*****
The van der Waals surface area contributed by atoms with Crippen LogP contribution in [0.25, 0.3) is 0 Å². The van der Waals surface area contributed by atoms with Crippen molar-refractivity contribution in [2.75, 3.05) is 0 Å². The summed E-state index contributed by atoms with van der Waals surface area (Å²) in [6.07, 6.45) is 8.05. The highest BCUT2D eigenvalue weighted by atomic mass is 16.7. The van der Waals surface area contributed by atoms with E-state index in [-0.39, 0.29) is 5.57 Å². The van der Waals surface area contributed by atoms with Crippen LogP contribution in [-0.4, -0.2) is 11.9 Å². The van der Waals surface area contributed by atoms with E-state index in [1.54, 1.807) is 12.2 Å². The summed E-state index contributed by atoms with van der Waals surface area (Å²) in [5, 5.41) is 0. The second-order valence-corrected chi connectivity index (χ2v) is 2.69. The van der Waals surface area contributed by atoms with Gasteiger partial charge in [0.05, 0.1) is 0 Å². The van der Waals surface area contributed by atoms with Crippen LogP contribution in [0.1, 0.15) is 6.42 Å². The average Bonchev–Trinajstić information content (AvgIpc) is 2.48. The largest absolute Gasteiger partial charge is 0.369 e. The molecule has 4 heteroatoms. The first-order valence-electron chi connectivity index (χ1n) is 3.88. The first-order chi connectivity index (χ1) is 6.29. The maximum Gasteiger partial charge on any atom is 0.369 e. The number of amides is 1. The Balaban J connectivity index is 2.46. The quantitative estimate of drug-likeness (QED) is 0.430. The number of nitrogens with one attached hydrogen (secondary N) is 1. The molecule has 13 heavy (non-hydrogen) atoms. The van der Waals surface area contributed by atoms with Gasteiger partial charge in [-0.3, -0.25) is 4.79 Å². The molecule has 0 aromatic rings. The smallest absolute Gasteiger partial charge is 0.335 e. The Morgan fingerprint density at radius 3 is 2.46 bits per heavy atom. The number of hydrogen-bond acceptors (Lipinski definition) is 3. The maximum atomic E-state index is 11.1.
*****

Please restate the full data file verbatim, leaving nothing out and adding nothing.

The van der Waals surface area contributed by atoms with Crippen LogP contribution in [0.25, 0.3) is 0 Å². The van der Waals surface area contributed by atoms with Crippen molar-refractivity contribution in [2.75, 3.05) is 0 Å². The summed E-state index contributed by atoms with van der Waals surface area (Å²) in [6.07, 6.45) is 8.05. The highest BCUT2D eigenvalue weighted by atomic mass is 16.7. The van der Waals surface area contributed by atoms with E-state index in [-0.39, 0.29) is 5.57 Å². The van der Waals surface area contributed by atoms with Crippen LogP contribution in [-0.4, -0.2) is 11.9 Å². The van der Waals surface area contributed by atoms with E-state index in [1.54, 1.807) is 12.2 Å². The summed E-state index contributed by atoms with van der Waals surface area (Å²) in [5, 5.41) is 0. The second-order valence-corrected chi connectivity index (χ2v) is 2.69. The van der Waals surface area contributed by atoms with Gasteiger partial charge in [0.05, 0.1) is 0 Å². The van der Waals surface area contributed by atoms with Crippen LogP contribution in [0.1, 0.15) is 6.42 Å². The average Bonchev–Trinajstić information content (AvgIpc) is 2.48. The largest absolute Gasteiger partial charge is 0.369 e. The molecule has 4 heteroatoms. The first-order valence-electron chi connectivity index (χ1n) is 3.88. The first-order chi connectivity index (χ1) is 6.29. The maximum Gasteiger partial charge on any atom is 0.369 e. The number of amides is 1. The Balaban J connectivity index is 2.46. The quantitative estimate of drug-likeness (QED) is 0.430. The number of nitrogens with one attached hydrogen (secondary N) is 1. The molecule has 13 heavy (non-hydrogen) atoms. The van der Waals surface area contributed by atoms with Gasteiger partial charge in [-0.3, -0.25) is 4.79 Å². The molecule has 0 aromatic rings. The smallest absolute Gasteiger partial charge is 0.335 e. The Morgan fingerprint density at radius 3 is 2.46 bits per heavy atom. The number of hydrogen-bond acceptors (Lipinski definition) is 3. The maximum atomic E-state index is 11.1.